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will, and having discovered it, to act in obedience to it, in the face of the whole universe, if it be that it stands between us and that obedience ;-that also must be kept in view.” Tried by this Ideal within him, the author sees nothing around him but emptiness and barrenness, with the exception of some insignificant material things, and " leaving it for others to trumpet the praises of the times," he “confines himself to an enunciation of its evil features.”
Accordingly, in the social and domestictendencies of the Age" he sees little but self-conceit and exaggeration, material standards of respectability, rival upholstery, emulative millinery, and the heart eaten out of love and home by vain strivings after appearances and fashionable measures of living and expenditure. There is much truth in all this, but it is so far from being the whole truth, that it stands considerable chance of being rejected as altogether false. The nineteenth century will hardly recognize its own likeness in this perplexing picture. "It does nothing but run up and down the land, bedecked with its phylacteries, like a hen that has laid her virgin egg, and knows not what to make of it, strutting noisily about, and cackling, with endless repetition, 'Look at me! Admire me! I have laid my egg-I am the Nineteenth Century !! "
In the “Morality" of the age he sees only an outward polish and an inward looseness ; and Cider Cellars, Casinoes, Walhallas, and the licentiousness of the streets, so distress his moral perceptions that he cannot get their corruption out of his eyes. We earnestly trust that what is unquestionably true and needed in his protests will not be injured by its one-sidedness—but we must say that what exactly is meant by Casinoes, and Walhallas, will be a mystery to multitudes.
In "the Education and Position of Woman,” he sees only " frivolity and vanity," "Crochet and Berlin wool work," "antimacassar and doylies," and a system that aims to create “luxurious, gay-coloured butterflies," "accomplished yet ignorant; fashionable, yet vulgar to the core; eye-dazzling, but heart-sickening; a race who are entitled to the name of fine girl,' or elegant creature, but can never, without mockery, bear the hallowed name of woman.”
In “ Literature” he sees only “flippancy and comicality,” mechanisms and materialisms, and mere beauties of style.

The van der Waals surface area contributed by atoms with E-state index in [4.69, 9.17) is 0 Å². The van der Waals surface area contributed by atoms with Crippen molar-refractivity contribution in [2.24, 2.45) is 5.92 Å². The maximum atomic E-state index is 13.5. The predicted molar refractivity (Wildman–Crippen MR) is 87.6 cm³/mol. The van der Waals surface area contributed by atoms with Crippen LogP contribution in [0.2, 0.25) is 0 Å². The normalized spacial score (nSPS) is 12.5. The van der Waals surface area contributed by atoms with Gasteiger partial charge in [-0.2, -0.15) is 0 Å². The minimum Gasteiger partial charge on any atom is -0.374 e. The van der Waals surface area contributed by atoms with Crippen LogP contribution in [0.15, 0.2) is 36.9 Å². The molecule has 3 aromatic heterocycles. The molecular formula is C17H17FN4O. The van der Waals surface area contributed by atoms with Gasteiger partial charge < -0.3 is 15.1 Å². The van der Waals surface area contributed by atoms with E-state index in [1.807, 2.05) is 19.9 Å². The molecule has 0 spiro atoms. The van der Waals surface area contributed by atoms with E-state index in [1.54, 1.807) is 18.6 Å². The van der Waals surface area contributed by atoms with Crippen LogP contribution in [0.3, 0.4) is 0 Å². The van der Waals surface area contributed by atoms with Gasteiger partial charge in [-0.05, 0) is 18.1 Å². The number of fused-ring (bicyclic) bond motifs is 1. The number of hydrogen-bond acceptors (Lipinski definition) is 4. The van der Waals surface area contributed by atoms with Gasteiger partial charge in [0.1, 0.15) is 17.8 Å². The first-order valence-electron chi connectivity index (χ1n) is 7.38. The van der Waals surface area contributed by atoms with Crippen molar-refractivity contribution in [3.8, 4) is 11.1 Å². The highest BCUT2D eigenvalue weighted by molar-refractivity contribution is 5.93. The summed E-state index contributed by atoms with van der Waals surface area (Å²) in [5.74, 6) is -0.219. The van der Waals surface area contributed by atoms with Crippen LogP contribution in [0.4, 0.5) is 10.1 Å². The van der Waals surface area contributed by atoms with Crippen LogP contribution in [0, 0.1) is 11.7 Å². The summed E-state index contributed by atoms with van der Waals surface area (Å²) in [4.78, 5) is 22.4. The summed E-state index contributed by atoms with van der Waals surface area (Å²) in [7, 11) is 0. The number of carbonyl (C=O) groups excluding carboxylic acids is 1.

In “Religion” he finds that “the God of Englishmen is a union of Mammon and Public Opinion; their Heaven Success in life; their Hell' Not getting on.
We give the author credit for excellent purpose, and in his analysis of our moral state there is much truth of perception and force of rebuke, but some more genial perception of the good that belongs to the Age would have saved his book from the fate that we fear awaits all Jeremiads.
An author, too, that assumes so high a tone challenges the utmost severity of moral criticism. We must say, then, that we do not think that such Morality as this is likely to mend the Age :
“The character of King David has ever been a stumbling block to men; they have not been able to understand how he could be an adulterer, a murderer, a debauchée, and yet the man after God's own heart.—David had one of the strongest and most vigorous souls ever sent upon the earth. The consequence was, that when the scum and residue of his fleshly excesses fastened upon his soul it had strength to rise against them, enter into conflict with them, and cast them away. The bodily sin had not its corresponding influence upon his powerful soul, and therefore to the God of soul was no sin ; and thus the high active-souled adulterer could be the man after God's own heart !"
We do not know why the author should close this passage with a note of admiration, unless it was to anticipate and neutralize any such mark which his critics might be tempted to affix. As far as we can understand the doctrine of the passage, it is, that, the more spiritual a man is by God's gift and inspiration, the more safely, and the more innocently, he may set at nought moral Principle, and the Law of holiness. We have not so learned Christ. Holy impulses and a strong soul are not charters of licentiousness, but measures whereby to number the stripes to be inflicted on low indulgence.
And an author who demands in a book “ simply recorded thought," ought not to have made the demand in a passage, which shows that it might not be impossible to satisfy him with less :